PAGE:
De bijzetting van Karel van Egmond; wetenswaardigheden over het graf en de stoffelijke resten van hertog Karel van Gelre (1467-1538)
Very little is known on the cause of death and the funeral of Duke Karel van Gelre or Karel van Egmond according to his family name. The restoration of the Church of Eusebius in 1963 meant preservation and restoration of his tomb and vault. Sources with respect to his interment have been actualized. To prevent difficulties the Duke's death on the 30th of June 1538 had been kept a secret. With the exception of the town of Arnhem Van Egmond was no longer popular to the subjects of the Dutch region Gelderland.
Already during his life the Duke had been succeeded by Willem van Kleef. His embalmed intestines were carried to the cloister of Monnikenhuizen and the heart to the Church of the Franciscan friars at Arnhem. On the request of the citizens of Arnhem after a solemn funeral the rest of Van Egmond's body was buried in a vault below the main choir of the Church of Eusebius. His Early Renaissance tomb (1540), which had been removed to the southern ambulatory, is one of Holland's finest examples.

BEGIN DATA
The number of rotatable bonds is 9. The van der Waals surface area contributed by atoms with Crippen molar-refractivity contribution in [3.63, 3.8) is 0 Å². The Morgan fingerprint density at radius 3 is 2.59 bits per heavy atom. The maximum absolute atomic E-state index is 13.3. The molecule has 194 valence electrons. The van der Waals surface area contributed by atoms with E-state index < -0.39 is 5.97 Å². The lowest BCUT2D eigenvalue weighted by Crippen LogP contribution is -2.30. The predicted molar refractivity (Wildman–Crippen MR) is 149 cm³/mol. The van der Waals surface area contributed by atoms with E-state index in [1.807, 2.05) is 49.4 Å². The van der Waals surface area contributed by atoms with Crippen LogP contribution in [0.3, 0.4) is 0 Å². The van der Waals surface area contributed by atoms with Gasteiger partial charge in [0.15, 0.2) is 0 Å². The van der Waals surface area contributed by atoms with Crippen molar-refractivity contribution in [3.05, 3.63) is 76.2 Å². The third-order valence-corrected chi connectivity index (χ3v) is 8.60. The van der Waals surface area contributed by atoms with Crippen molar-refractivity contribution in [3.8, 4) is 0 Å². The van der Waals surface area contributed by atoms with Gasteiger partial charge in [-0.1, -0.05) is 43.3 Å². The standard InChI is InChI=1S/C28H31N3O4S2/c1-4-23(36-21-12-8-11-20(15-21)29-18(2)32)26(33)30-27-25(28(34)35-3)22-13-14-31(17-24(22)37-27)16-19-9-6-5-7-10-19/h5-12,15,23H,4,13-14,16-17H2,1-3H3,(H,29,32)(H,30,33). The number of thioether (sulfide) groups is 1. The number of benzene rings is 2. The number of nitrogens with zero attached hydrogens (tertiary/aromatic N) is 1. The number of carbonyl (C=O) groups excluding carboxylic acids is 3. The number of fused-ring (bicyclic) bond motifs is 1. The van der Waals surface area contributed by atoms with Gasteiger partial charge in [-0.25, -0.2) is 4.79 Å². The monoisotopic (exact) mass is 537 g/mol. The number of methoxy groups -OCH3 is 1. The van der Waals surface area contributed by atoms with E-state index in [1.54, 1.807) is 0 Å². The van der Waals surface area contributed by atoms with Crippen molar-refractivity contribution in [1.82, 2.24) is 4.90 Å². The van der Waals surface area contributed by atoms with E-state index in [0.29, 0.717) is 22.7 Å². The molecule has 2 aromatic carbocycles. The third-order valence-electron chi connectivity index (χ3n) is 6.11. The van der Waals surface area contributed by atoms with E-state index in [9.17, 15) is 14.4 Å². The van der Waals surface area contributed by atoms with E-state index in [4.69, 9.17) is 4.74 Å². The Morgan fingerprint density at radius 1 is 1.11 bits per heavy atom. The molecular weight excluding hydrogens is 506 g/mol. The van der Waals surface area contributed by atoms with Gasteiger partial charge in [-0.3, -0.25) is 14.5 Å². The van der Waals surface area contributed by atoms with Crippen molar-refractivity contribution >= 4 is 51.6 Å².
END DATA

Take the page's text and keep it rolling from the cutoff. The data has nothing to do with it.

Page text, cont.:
After the demolition of the Church of the Franciscan friars in 1805 the embalmed heart in a leaden box was placed at the mortal remains in the vault of the Church of Eusebius. Opening Karel van Gelre's burial chamber one found two mouldered wooden coffins one of these containing a shock of sandy hair. The skull possessed an almost triangular bone to which at the time superstitious attached the force of curing epilepsy.
At the restoration of the tomb in 1911 the burial chamber has been opened again. The leaden box in one of the coffins turned out to be stolen by desecrators. Together with the box containing the Duke's embalmed heart the remaining bones stored in a small leaden box were placed into the cellar again. At the 1963 restoration the mortal remains of Karel van Gelre were reburied, provided with a leaden case and charter mentioning all of the tomb's openings. From that moment on the burial chamber could be visited.
Copyright (c) 1990 H.J.F. Franssen
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